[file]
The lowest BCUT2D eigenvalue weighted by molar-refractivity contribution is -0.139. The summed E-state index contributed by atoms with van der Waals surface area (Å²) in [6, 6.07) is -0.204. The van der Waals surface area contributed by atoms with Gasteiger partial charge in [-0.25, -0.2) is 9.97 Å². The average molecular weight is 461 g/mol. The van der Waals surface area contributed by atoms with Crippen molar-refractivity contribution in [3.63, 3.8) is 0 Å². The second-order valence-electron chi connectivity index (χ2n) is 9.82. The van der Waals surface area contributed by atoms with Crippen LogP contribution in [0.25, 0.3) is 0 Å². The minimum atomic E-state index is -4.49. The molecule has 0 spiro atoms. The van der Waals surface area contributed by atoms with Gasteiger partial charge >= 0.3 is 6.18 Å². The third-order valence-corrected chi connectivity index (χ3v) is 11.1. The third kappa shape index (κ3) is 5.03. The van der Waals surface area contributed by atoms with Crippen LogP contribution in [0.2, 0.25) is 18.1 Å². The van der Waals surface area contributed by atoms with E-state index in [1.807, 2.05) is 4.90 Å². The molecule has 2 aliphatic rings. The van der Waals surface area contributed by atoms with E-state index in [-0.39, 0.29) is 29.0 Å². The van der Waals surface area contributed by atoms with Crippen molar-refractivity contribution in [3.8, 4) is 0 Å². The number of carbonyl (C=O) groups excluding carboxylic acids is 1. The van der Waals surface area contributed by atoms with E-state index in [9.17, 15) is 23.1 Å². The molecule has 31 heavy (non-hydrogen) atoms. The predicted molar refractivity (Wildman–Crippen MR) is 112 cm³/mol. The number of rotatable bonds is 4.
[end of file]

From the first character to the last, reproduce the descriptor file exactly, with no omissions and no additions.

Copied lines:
The lowest BCUT2D eigenvalue weighted by molar-refractivity contribution is -0.139. The summed E-state index contributed by atoms with van der Waals surface area (Å²) in [6, 6.07) is -0.204. The van der Waals surface area contributed by atoms with Gasteiger partial charge in [-0.25, -0.2) is 9.97 Å². The average molecular weight is 461 g/mol. The van der Waals surface area contributed by atoms with Crippen molar-refractivity contribution in [3.63, 3.8) is 0 Å². The second-order valence-electron chi connectivity index (χ2n) is 9.82. The van der Waals surface area contributed by atoms with Crippen LogP contribution in [0.25, 0.3) is 0 Å². The minimum atomic E-state index is -4.49. The molecule has 0 spiro atoms. The van der Waals surface area contributed by atoms with Gasteiger partial charge >= 0.3 is 6.18 Å². The third-order valence-corrected chi connectivity index (χ3v) is 11.1. The third kappa shape index (κ3) is 5.03. The van der Waals surface area contributed by atoms with Crippen LogP contribution in [0.2, 0.25) is 18.1 Å². The van der Waals surface area contributed by atoms with E-state index in [1.807, 2.05) is 4.90 Å². The molecule has 2 aliphatic rings. The van der Waals surface area contributed by atoms with E-state index in [-0.39, 0.29) is 29.0 Å². The van der Waals surface area contributed by atoms with Crippen molar-refractivity contribution in [3.8, 4) is 0 Å². The number of carbonyl (C=O) groups excluding carboxylic acids is 1. The van der Waals surface area contributed by atoms with E-state index in [9.17, 15) is 23.1 Å². The molecule has 31 heavy (non-hydrogen) atoms. The predicted molar refractivity (Wildman–Crippen MR) is 112 cm³/mol. The number of rotatable bonds is 4.